By Lee Hedgepeth
Alabama Political Reporter
AUBURN – This primary election cycle, the race for the House District 79 GOP nomination was an especially contentious one. In it, Speaker of the House Mike Hubbard was challenged by Auburn businessman Sandy Toomer in an election which saw one of the largest campaign spending totals of any primary statewide. With hundreds of thousands being spent on both sides – through the use of traditional candidate campaign spending, PACs, and private foundations – plenty of red meat rhetoric around funding sources flew back and forth from ad to ad.
From Hubbard’s side, one of the main talking points was that “folks in Montgomery who used to run things,” particularly the Alabama Education Association, which played a more prominent role in state politics under Democratic governance, were deceiving Alabamians and preparing to attack the Speaker and his reelection campaign to regain political control on Goat Hill.
Calling the AEA, and other historically Democratic leaning organizations like the state trial lawyers, “liberal special interests,” Hubbard and those using his speaking points have for months attacked the groups, pointing to those who take their campaign dollars as borderline socialists bent on enacting the liberal agenda of Barack Hussein Obama.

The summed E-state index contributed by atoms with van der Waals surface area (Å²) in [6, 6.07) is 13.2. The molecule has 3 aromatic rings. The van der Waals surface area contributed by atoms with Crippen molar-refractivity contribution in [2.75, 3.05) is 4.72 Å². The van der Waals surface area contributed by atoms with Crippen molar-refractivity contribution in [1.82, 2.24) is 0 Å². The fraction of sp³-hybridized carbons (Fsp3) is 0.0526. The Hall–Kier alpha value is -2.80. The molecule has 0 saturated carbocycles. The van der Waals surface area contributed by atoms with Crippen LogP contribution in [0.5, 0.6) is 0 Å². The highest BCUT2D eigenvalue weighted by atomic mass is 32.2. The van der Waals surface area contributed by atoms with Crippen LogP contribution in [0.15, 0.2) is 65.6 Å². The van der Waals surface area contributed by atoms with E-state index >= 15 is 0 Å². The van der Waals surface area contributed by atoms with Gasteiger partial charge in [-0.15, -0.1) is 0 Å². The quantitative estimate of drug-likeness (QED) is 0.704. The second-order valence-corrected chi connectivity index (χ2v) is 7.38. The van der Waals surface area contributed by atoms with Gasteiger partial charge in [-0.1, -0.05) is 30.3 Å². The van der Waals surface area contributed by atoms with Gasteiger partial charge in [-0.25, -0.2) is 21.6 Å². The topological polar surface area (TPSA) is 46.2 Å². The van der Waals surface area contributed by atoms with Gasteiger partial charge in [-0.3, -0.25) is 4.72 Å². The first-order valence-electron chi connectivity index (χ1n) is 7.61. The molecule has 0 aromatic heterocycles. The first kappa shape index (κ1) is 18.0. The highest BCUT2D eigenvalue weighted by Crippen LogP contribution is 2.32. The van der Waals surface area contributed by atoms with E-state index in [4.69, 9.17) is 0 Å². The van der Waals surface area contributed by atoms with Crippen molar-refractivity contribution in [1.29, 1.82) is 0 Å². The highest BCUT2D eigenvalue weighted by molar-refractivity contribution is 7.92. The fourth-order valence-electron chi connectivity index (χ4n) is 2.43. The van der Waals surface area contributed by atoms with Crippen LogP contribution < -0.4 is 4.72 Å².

“It’s that time of year again,” Speaker Hubbard posted on social media on April Fools’ Day – the same day he was implicated in the public corruption plea deal that led to the arrest, conviction, and resignation of Rep. Greg Wren, R-Montgomery. “The liberal special interest groups have started spreading lies about conservatives to win elections. I’m not backing down though; I’m still fighting for you. Watch this new video to see how.”
The video, one of the Speaker’s earliest reelection ads, is called “Liberal Special Interests,” and visually uses AEA as an example of one of these groups.
AEA, though, were not the ones spreading what Hubbard labeled “lies” about conservatives. That day, at least, April Fools’ Day of this year, the Attorney General’s Office, not the AEA or trial lawyers, were spreading claims about Hubbard: direct claims in the form of Wren’s plea deal that say Hubbard knew of – and endorsed – language inserted into the budget that gave a pharmaceutical monopoly to a company for which he consulted.
All of these claims against AEA and others backfired, though, when Hubbard’s spokesperson Rachel Adams accidentally provided the Pulitzer Prize winning Center for Public Integrity of copy of IRS records for the Alabama House Republican Conference, a nonprofit social welfare arm of the House GOP caucus. The records, which were clearly not made for public consumption, reveal that Hubbard, who is listed as one of three directors of the group, took $5,000 from the AEA and $5,000 from the Trial Trust.
Also listed on the IRS forms is the purpose of the group as articulated by the GOP leadership: “to communicate the goals, objectives, and message of the Republican members of the House and to educate the public of the conference’s positions on legislation.”
Hopefully, the conference will “communicate” to the electorate what “goals, objectives and message” was gleaned from the $10,000 taken from Mike Hubbard’s liberal special interests.